Miss Saigon‘s perpetrators may respond that their work has a serious intent: to indict the world, and America in particular, for its unfeeling materialistic greed. Sermonizing in this vein has always paid off for melodramatists, at popular prices, but it gets a tad shady when they demand a C-note for the privilege of hearing their sermon, especially when its theme, on which they have nothing new or imaginative to say, is so old and familiar—almost as familiar as the old tunes from which their score is so liberally borrowed. (Linda Winer’s Newsday review offered the most thorough list of these, though she left out my favorite, Rodgers and Hart’s “There’s a Small Hotel,” on the tune of which the American soldier’s song to his sleeping Vietnamese love is built.) Like thieves with no real understanding of the goods they’ve filched, the authors dump both ideas and tunes onstage cheaply and repetitively, taking no pains with them; the only desire evident is to unload the illicit haul as profitably as possible. Not content with Butterfly alone, they snatch a bit of Tosca by making the heroine’s North Vietnamese fiancé, who’s already doing double duty as a blend of Puccini’s Bonze and Yamadori, an officer in the Viet Cong’s secret police, so he can be Baron Scarpia as well; all they left out was having her shout, “Questa è il bacio di Kim!” as she shoots him.
If the price scale weren’t enough proof that these crooks believe not one word of the pious indictment they spout, they provide a handy piece of additional evidence by putting their sermon in the mouth of Jonathan Pryce as the Engineer, a Saigon pimp whose role is analogous to that of Goro, the matchmaker in Puccini’s opera, but built up here into a lead, with reckless disregard for the character’s irrelevance to the drama. The results are just as interesting as you’d expect Butterfly to be with Goro as the central figure: After every limp episode of action, he comes on to hector the audience for interminable minutes about the innate greed of humanity and the joys of the free-enterprise system. Then some event happens, limply, and then there’s another interminable lecture. The boredom might be mitigated if Pryce were a brilliant bravura actor, but, despite the shrewdly exploited uproar over his casting, he turns out—as usual in these overheated situations—to be utterly uninteresting, performing the role in a raspy, energetic monotone, varied not once in the evening by a change of facial expression or vocal color.
In addition—and I hate having to say this, because on principle I support the right of a gifted actor to play any part—his appearance as a Eurasian is ludicrous (especially since, because of the uproar, he seems to be trying at the same time to act as un-Asian as possible). Equity was perfectly right to object, on grounds of common sense: the worst Asian-American actor imaginable would be better in the role, because his ethnicity would make the audience see, if nothing else, the distance between the character and his dream of America. Pryce (who’s taller than most of the white Americans in the cast) comes off as exactly what he is—a scrawny, balding, middle-aged Welsh ham selling the same tired showbiz routine he’s sold a thousand times before. He looks exactly as silly as Carol Channing would playing the life of Lena Home.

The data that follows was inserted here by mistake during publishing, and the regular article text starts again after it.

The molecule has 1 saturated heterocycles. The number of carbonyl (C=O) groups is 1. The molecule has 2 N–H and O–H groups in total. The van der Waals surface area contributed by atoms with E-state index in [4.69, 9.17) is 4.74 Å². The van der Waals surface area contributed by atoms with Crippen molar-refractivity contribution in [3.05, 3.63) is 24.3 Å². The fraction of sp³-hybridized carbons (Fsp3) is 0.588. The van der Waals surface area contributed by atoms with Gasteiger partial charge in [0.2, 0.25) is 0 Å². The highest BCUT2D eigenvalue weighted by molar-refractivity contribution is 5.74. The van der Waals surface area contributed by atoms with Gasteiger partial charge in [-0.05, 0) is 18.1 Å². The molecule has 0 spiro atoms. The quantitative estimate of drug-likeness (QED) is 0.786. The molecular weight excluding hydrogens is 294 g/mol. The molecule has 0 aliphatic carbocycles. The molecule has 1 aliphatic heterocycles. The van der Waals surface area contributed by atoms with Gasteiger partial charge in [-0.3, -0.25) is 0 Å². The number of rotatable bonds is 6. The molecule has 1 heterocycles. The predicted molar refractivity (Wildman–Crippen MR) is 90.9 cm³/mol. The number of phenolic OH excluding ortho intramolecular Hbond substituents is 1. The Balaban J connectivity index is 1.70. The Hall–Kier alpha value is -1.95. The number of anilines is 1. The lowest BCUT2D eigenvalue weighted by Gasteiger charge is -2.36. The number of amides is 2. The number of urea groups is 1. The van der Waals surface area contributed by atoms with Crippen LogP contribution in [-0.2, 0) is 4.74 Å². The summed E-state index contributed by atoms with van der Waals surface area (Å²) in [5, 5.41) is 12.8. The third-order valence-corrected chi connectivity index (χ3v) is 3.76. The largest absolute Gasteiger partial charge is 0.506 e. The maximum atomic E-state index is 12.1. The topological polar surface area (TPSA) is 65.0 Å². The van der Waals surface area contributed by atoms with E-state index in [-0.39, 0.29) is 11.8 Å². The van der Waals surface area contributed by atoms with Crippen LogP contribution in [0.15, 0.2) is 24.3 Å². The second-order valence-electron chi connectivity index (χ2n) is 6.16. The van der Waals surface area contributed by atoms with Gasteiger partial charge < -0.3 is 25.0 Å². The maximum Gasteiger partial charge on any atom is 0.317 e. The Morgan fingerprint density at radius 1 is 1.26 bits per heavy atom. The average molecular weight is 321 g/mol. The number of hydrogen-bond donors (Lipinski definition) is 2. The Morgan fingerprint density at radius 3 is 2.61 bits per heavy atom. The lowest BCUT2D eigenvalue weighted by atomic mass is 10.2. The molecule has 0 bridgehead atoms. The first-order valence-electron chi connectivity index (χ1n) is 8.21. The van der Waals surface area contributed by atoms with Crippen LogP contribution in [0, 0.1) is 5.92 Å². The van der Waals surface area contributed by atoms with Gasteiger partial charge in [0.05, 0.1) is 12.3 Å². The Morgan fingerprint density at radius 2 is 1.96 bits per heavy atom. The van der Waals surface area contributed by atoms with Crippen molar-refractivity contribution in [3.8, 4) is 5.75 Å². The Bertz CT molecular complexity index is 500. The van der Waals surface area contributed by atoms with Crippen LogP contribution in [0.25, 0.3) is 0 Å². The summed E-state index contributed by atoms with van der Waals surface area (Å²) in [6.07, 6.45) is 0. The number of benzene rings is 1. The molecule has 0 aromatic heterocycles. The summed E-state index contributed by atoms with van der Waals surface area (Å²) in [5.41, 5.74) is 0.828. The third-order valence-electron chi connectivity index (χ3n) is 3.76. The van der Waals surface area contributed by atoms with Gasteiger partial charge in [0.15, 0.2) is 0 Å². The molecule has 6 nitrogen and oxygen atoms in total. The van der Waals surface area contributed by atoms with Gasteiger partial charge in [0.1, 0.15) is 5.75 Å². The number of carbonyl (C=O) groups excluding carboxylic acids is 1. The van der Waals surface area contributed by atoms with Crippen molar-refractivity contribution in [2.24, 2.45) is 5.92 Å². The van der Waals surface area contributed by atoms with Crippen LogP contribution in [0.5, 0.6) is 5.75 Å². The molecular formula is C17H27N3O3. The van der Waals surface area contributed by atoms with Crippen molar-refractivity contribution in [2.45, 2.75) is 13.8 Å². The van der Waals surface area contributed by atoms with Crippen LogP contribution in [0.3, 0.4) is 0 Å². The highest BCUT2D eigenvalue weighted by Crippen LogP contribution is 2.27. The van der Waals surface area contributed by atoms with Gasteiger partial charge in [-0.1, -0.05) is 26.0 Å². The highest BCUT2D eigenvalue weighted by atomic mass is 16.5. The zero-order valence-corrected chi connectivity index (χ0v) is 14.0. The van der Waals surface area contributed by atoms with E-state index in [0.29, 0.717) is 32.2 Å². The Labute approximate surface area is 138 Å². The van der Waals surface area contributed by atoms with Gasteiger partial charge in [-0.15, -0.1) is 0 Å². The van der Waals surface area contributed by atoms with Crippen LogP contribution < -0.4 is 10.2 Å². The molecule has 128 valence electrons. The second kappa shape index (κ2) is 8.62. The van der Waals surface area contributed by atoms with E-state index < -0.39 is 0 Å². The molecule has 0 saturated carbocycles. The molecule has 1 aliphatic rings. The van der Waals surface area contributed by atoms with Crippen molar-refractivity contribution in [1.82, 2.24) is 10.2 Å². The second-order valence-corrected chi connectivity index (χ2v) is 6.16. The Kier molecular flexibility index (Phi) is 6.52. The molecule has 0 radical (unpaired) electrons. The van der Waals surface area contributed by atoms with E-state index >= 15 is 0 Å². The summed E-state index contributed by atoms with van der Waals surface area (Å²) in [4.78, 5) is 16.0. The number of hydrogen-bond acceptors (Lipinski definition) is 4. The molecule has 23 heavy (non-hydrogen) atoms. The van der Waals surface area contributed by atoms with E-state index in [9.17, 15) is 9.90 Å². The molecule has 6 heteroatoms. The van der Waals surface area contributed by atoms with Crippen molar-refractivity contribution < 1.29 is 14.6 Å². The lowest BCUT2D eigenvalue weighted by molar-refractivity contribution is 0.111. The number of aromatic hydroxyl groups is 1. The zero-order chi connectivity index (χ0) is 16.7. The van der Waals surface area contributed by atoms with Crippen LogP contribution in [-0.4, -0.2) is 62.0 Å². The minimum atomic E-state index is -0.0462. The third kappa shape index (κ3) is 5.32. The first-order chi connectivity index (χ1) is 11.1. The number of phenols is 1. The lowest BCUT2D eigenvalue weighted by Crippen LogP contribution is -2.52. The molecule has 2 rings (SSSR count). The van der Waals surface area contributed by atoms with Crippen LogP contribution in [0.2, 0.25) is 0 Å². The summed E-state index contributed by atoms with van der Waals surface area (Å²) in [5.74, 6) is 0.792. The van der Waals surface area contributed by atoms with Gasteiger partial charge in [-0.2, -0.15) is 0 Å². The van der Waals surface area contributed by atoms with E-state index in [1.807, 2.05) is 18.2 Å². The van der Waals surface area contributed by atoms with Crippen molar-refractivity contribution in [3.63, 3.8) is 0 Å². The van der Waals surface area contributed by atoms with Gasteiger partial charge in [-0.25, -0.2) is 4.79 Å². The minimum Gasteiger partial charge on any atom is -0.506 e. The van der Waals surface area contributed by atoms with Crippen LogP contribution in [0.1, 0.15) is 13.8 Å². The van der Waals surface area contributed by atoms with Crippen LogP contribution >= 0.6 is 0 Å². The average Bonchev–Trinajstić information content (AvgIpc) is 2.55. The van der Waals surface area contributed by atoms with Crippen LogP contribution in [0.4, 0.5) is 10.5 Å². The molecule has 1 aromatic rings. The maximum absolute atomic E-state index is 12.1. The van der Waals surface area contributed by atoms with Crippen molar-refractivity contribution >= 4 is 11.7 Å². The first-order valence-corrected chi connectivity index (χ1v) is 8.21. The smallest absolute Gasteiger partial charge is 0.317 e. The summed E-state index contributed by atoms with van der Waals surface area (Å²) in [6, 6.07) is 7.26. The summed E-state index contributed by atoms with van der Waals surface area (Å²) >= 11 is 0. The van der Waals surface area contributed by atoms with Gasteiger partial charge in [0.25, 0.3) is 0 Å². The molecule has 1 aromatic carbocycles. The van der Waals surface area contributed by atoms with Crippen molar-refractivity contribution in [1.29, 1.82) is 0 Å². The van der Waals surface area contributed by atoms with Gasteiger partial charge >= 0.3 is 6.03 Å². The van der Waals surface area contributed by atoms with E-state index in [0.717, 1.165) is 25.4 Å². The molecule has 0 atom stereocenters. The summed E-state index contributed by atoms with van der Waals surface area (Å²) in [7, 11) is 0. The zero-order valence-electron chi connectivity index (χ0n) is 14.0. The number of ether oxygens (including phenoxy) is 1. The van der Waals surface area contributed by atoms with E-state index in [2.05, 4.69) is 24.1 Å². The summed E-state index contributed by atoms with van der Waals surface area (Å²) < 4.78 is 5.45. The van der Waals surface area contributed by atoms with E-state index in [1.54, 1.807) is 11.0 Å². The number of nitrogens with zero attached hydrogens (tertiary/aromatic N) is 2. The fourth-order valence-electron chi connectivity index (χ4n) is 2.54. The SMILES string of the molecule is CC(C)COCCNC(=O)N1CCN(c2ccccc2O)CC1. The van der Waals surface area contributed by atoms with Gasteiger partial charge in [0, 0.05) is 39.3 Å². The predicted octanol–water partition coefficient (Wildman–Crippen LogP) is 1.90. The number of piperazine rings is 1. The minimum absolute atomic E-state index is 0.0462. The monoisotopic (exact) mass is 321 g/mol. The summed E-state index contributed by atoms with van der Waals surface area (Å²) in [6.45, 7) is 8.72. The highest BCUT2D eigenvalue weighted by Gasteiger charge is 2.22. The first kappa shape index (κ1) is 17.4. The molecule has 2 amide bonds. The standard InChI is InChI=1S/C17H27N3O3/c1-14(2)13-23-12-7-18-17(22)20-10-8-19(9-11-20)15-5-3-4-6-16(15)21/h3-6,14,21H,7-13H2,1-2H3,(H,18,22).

The only mileage the show gets out of him comes from his reputation as a serious artist—another piece of peddled prestige: That’s a classical actor you’re watching hump the hood of that Cadillac, jocko. Why Pryce, with every major role in the repertoire available to him, would want to be seen in New York for only the third time repeating this one is not a pleasant question. One has to infer that his motives are as tacky as his cohorts’: another round of money and applause, and to hell with the dignity of art. He will go down in theater history as the acclaimed actor who sold out not just his gifts, but his professional standing, for garbage—making him a sleazier whore than any bar girl in the history of Saigon.
As for his colleagues onstage, to whom fewer choices are available, they moved me to pity for their own plight, if not for their characters’. Lea Salonga was worth bringing over: She has a sweet and very distinct stage personality, plus a beautiful voice with a strong, even-toned chest range, though like most people who sing this kind of amplified pop swill, she produces her upper register erratically and insecurely. (All the women in the cast do: When the whores sing the hero and heroine a wedding chorus, it’s a vocal coach’s nightmare.) Willy Falk, Hinton Battle, and Liz Callaway, as the evening’s Pinkerton, Sharpless, and Kate respectively, have nothing of interest to say, sing, or do, since the perpetrators, ever eager to play both sides against the middle, have made them non-ugly Americans to balance the ugly version of America offered by the Engineer. They look and sound just like the nice people in TV commercials, but what other choice have they in a show so exclusively preoccupied with its own marketing?
David Hersey’s lighting is less murky than usual, so the audience can see for once, behind Nicholas Hytner’s perfunctorily efficient staging, just how shabby and dull John Napier’s visual sense is. In general, you will be doing your friends a service if you can embarrass them out of wasting their money on Miss Saigon, but you probably won’t have to trouble for long, since the alleged $34 million advance sale is presumably as big a fiction as every other claim that’s been made about this tawdry monolith by the Ozymandiac frauds who built it. ❖